Jun. 30—A freedom of speech advocacy organization has called for a public apology this week after it says Kern County government threatened legal action against a Bakersfield man who had accused local officials of withholding public information.
Eddy Laine, who has lived in Bakersfield for 35 years, had sought information about the Kern County Park Rangers program by requesting documents through the California Public Records Act, but mistakenly claimed he never got a response.
The County Counsel's Office sent Laine a letter June 21 stating it had provided most of the documents Laine requested, but that he should be aware of the California False Claims Act, which imposes liability for damages totaling thousands of dollars for spreading falsehoods.
"I've never had a letter like that ... threatening legal action. Never," Laine said Wednesday, adding he has used the records act to request documents over the years. "I found (it) highly unusual."
The county cited the False Claims Act after learning Laine had sent a letter to the California Attorney General's office accusing Kern County of failing to respond to his CPRA letter. He sent copies to entities such as the American Civil Liberties Union of Southern California, the Dolores Huerta Foundation and this newspaper.
The First Amendment Coalition sent a letter Tuesday to the County Counsel's Office asking that it apologize to Laine and ensure threats about seeking financial liability never recur. The county's statements, FAC Legal Director David Loy wrote in the letter, violated Laine's freedom of speech and the right to petition the government for "redress of grievances," which are enshrined in the First Amendment.
"First Amendment rights are intrinsic to democracy — they are the oxygen of civil society," Loy said in a phone interview Wednesday.
County Counsel Margo Raison wrote in an email that the county has not threatened Laine or initiated any investigation into him. It also does not intend to commence legal action, she added.
"I believe the First Amendment Coalition's reading of the letter is overbroad," Raison wrote.
Laine sent a CPRA request May 2 for information such as the number of filled park ranger positions, number of park rangers assigned to Kern River Parkway area and contact information for park rangers. He also sought records on how the county plans to use $5 million it received from the American Rescue Plan Act of 2021 — a federal stimulus bill passed to help counties recover from the COVID-19 pandemic — and how the community could provide input to designate those funds.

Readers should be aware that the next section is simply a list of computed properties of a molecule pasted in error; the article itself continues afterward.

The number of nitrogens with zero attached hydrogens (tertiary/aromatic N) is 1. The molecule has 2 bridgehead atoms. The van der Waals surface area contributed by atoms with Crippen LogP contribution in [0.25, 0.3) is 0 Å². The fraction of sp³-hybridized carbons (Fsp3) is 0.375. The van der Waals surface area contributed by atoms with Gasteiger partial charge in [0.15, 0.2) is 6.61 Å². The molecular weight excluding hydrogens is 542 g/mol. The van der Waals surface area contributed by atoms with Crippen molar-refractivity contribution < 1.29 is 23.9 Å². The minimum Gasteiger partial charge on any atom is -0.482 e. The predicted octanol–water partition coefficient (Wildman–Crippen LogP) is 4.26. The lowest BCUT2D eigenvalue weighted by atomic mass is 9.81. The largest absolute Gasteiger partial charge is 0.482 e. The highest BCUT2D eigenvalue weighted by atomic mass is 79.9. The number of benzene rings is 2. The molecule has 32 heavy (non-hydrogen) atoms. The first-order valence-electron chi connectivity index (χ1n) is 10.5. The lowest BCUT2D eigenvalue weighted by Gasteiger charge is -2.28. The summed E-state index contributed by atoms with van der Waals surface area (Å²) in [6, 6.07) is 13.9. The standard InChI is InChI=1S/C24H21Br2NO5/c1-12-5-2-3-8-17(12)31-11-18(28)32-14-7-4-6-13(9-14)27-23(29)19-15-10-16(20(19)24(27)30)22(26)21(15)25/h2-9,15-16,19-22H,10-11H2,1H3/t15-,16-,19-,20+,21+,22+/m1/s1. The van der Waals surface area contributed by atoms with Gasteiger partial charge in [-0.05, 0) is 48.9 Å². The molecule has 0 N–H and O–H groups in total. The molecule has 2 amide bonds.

Laine then sent a letter to the California Attorney General's office stating the county did not respond to these requests.
FAC's scrutiny arose from a letter the county penned to Laine in response to his complaint to the state Attorney General office. The county wrote it provided complete responses to some of Laine's requests, while partially responding to others. In addition to making reference to the California False Claims Act, the county counsel noted anyone held liable for making false statements faces triple damages and civil penalties between $5,500 and $11,000 for each violation.
The coalition took no position on whether the county had properly responded to the CPRA request or whether the county had properly engaged with Laine. The County Counsel's emailed responses to Laine's CPRA request were inadvertently diverted to his spam folder, which gave Laine the impression he received no response, FAC noted in its letter.
The problem, FAC said, lies with the county citing the False Claims Act. Loy said this kind of invocation, sent on county letterhead, serves to intimidate citizens and prevent them from speaking when being threatened with financial costs. Laine's First Amendment right was to speak out on a topic of public concern, and to petition the Attorney General, he said.
Loy added the threat of the False Claims Act against Laine was baseless because it does not apply to speech protected by the First Amendment, which Laine's statements were. Even if Laine made a mistake, Loy noted, it does not mean he should be sued.
"That should just never have happened," Loy stated.
Raison added that her office, and other county departments, has worked to ensure Laine gets information he requests. When pressed on whether her office will apologize publicly, Raison did not respond.
"In fact, we have previously offered to assist him in crafting his public records requests so the County is able to respond more expeditiously," Raison wrote. "We have again renewed our offer to work with him to obtain the records he seeks."
Laine said he was "taken aback" when he read the county's letter. The public should know how money is being spent, he added.
He said he hopes FAC's letter results in one change.
"Transparency in the future," Laine said. "Regarding this and other potential issues that arise in the future."
You can reach Ishani Desai at 661-395-7417. You can also follow her at @_ishanidesai on Twitter.